Monday, March 20, 2006

Comics Recap


Aquaman #40 (OYL)
Sword of Atlantis
Reeeeeebooooot... Under optimal circumstances the prospect of Kurt Busiek and Butch Guice on Aquaman would be exciting, but I feel they missed the boat here. There is simply no reason to spin Aquaman as a sword/sorcery underwater Dungeons and Dragons. When I think of the seemingly endless fascination an undersea setting has to offer I just don't get why it needs to be "re-imagined" into a genre that's just fine on land. I see what they are trying to do, set up this epic quest for the identity of the (for now) new Aquaman, but I don't see a point. It's probably a great story as it pans out, but go ahead and substitute any new character for Arthur Curry and friends and it all becomes rather pointless.

The misstep is taken right from the start, as a shark king is represented as an anthropomorphic Hercules-type and a mysterious wizard has octopus tendrils for hair and beard. You lose me right there. The wonder, the awe that is the unknown sea is the life that after thousands of years is still alien to us. Why can't a shark king be a shark and why cant an old wizard be an octopus? Hell, why can't it be something new entirely? I don't like to take such critical stabs at creators who's work I admire, but there is a definite lack of imagination at work here.

I come at this from a number of sides. First, the comics side, as I like comics in general. Second from an Aquaman side, I have loved this character for so long and he never seems to get his proper due. I personally would relish the opportunity to write an Aquaman book, is has been a goal of mine for some time. That ties with my final side, my life long passion for all things oceanic. The study and enjoyment of aquatic environs from both scholastic and leisurely perspectives leave no doubt in my mind that Aquaman has the potential to be one of the coolest books on the shelf-- if only it would embrace its very nature. Sadly this latest incarnation appears not to, and they have precious little time to convince me otherwise.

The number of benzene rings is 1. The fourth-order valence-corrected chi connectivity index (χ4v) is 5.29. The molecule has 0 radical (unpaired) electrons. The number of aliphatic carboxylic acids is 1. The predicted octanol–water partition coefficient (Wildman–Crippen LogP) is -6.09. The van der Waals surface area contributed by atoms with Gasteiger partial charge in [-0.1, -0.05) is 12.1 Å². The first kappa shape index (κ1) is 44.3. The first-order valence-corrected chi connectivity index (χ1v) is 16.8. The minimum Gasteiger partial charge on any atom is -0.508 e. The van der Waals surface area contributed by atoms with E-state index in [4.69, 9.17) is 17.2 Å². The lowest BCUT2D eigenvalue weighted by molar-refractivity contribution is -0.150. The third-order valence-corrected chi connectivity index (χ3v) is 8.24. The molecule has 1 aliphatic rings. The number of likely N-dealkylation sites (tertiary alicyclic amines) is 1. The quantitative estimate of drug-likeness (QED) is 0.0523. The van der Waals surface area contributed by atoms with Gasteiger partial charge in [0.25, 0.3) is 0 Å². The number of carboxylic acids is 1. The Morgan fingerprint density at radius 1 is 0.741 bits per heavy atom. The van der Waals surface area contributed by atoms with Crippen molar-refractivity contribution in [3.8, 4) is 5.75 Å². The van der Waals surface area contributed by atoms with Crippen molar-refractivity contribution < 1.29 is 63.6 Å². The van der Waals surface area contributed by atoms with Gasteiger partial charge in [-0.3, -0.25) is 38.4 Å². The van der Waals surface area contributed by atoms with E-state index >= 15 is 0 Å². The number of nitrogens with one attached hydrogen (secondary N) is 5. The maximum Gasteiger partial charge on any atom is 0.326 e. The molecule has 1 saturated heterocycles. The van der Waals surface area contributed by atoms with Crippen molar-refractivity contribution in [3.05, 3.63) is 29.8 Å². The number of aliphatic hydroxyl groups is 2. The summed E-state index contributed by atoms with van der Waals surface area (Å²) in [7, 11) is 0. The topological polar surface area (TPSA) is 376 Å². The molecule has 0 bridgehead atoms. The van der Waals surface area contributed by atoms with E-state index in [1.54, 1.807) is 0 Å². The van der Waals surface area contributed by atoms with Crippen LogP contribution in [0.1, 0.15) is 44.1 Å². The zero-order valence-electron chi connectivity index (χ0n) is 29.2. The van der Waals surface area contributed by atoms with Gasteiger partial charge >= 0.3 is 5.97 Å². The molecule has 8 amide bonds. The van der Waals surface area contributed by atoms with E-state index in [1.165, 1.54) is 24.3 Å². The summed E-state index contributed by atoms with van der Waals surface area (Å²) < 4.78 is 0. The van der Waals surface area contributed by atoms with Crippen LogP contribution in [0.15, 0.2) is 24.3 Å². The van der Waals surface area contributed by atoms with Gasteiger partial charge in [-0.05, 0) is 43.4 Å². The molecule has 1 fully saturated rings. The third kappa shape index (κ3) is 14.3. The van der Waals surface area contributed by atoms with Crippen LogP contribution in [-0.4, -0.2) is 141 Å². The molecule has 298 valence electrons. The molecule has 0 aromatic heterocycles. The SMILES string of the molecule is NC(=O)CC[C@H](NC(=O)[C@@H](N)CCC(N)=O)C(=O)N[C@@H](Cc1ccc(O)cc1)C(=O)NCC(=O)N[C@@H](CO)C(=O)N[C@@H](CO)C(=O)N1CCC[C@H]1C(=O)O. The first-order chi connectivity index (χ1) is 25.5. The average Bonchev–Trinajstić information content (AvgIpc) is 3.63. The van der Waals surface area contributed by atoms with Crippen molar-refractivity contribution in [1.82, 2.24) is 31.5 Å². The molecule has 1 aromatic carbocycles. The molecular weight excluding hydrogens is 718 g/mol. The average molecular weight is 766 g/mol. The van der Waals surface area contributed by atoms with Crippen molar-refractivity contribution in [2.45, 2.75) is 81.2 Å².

Superman #650 (OYL)
So something happens with this whole Crisis thing. We don't know what it is yet, but it's One Year Later and Superman has not been active for the entirety of that year. It is unclear whether or not Superman has lost his powers, but two facts are presented: In times of peril he signals for Supergirl to take the action, and Clark Kent is punched and bleeds as a result. Very nice art by Pete Woods, and great colors by Brad Anderson.


Superman/Shazam: First Thunder #4
I got this book to follow Josh Middleton's art wherever it goes, but I never expected Judd Winik's story to suckerpunch me the way it did. Previous issues had some nice scenes between Supes and Capt. Marvel, as this series recounts thier first meetings. This last issue really takes it home though. The main plot revolves around the innocent death of a boy caught in the crossfire of a Capt. Marvel scuffle, and the heavy guilt associated with that. But the surprising scene is where Capt. Marvel reveals himself to Supes as the young Billy Batson. Superman in turn actually confronts Shazam to scold him on bestowing such awesome powers and responsibilities on a child. In the end there is a set up where Superman tries his best to become a positive role model-- and friend-- to a distrought but resolved Batson. The whole thing could have come out super schmaltzy, kudos to Winick for playing it on the level. The same for Middleton for illustrating those scenes with genuine emotion. Good stuff.


Bulleteer #4
Aw man, this book... what can I say. It's kinda like that "Grudge Match" episode of Justice League Unlimited. I'm probably not supposed to like it as much as I do. I think Morrison really taps into the mind of adult comics readers, and by that I mean grown ups who still read comics, like me. I've tried to describe this to people before, about the segment of readership who started reading comics as kids, went through adolescence, and became adults with comics still in tow. The fantasy of comics that was instilled as a child remains, but the adult mind firing on all cylinders is in control, therein lies a unique struggle for which side should be appeased. In this miniseries there is a skewering of conventions related to power fantasies, dominance, and sexualization, and the beauty of it is you can take it as a serious reflection of what comics created or you can just go along for the ride. That is where Morrison so often separates himself from other writers. I look at Bulleteer and I love it, but I "get it." I look at All Star Batman and Robin and I feel dirty. Over and under all the Morrison subtext is the crisp, sexy artwork of Yanick Paquette, making Bulleteer an easy favorite of the 7 Soldiers repertoire.

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